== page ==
Contributors to Workplace Distractions

Because Boomers and Gen X'ers are parents with financial commitments, the lackluster U.S. economy and associated layoffs and downsizing have caused many to have "financial" workplace distractions. Many are too economically stressed out to be fully focused in their work. Those who took a lower-paying job (up to 46 percent of employees) use company time to search for a new job. Millennials rightly complain that pay scales have not full adjusted to the times and therefore are not too driven to productivity.

A more prevalent and likely long-term distraction is technology. From an early age, the Internet and cellphones existed for Millennials and texting is the most common communication medium. Most Boomers didn't use a computer or have a cellphone in college and have relied on email. Gen X'ers are somewhere in the middle. Such differences are strong contributors to workplace distractions.

As a quick aside, consider one alarming element about the next generation of workers. The Kaiser Family Foundation shows that kids today spend over 7.5 hours per day on average using digital devices. If you take out time spent sleeping and time at school, that's practically all day. If you don't believe that, just look around at all the nine-year-olds toting smartphones or gaming devices.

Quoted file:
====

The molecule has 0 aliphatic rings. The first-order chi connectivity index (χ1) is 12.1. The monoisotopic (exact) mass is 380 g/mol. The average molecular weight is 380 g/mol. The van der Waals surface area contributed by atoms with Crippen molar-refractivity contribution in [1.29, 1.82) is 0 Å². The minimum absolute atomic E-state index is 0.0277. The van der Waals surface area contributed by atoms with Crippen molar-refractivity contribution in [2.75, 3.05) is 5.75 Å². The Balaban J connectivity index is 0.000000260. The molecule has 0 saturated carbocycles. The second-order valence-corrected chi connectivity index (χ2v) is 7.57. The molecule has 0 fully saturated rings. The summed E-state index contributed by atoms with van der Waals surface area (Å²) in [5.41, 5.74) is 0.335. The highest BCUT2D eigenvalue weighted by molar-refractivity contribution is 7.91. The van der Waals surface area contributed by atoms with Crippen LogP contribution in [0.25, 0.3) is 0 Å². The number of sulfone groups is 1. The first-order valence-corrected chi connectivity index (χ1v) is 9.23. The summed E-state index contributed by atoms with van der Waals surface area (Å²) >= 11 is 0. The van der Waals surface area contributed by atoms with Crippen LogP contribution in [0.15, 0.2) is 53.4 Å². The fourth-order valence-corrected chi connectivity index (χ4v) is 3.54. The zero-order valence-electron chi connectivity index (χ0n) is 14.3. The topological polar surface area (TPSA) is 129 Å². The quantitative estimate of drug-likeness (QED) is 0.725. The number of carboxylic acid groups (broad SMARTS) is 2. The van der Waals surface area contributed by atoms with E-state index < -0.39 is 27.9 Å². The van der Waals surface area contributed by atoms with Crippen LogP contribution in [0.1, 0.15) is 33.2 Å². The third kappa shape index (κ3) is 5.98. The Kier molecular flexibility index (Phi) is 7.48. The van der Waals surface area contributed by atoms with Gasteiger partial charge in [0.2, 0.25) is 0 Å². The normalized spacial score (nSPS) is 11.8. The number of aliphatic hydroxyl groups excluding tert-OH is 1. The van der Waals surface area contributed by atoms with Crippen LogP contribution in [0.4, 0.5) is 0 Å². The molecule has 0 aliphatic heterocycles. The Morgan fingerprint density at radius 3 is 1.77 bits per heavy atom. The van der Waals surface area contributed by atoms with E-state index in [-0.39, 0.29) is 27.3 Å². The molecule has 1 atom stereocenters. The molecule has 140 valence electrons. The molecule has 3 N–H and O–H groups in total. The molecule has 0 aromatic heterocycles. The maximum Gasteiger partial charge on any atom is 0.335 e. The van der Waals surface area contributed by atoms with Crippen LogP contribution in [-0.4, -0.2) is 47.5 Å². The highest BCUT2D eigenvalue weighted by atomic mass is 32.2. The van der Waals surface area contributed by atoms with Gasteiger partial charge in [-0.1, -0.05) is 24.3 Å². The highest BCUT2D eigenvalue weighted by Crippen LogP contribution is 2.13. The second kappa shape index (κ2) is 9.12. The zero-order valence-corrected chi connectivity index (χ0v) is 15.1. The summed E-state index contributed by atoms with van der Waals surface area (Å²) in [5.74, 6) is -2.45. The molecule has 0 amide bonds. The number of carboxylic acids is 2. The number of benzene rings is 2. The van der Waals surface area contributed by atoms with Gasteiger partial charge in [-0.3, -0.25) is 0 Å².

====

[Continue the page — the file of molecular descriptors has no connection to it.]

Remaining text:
One study said that 51 percent of workers in the U.S. believe work productivity suffers because of social media. But a prevalent attitude among Millennials is that as long as the work gets done, it doesn't matter.

To combat this, another poll showed that 42 percent of employers (likely to be Boomers) prohibit workers now from using social media. The trouble is, one-third of Millennials would forego a higher salary to work at a company without limits to technology access and 56 percent won't accept a job where access to social media is prohibited at work.

Specifically, the survey revealed 64 percent of all employees visit non-work related websites every day at work. Not surprisingly, Facebook socializing occupied 41 percent, with LinkedIn at 37 percent, and Amazon shopping at 25 percent. Other destinations: Yahoo, Google+, Twitter, and Pinterest.

Amongst Millennials, the winners for the time-loss warp are Tumblr (57 percent), Facebook (52%), Twitter (17 percent), Instagram (11 percent) and SnapChat (4 percent).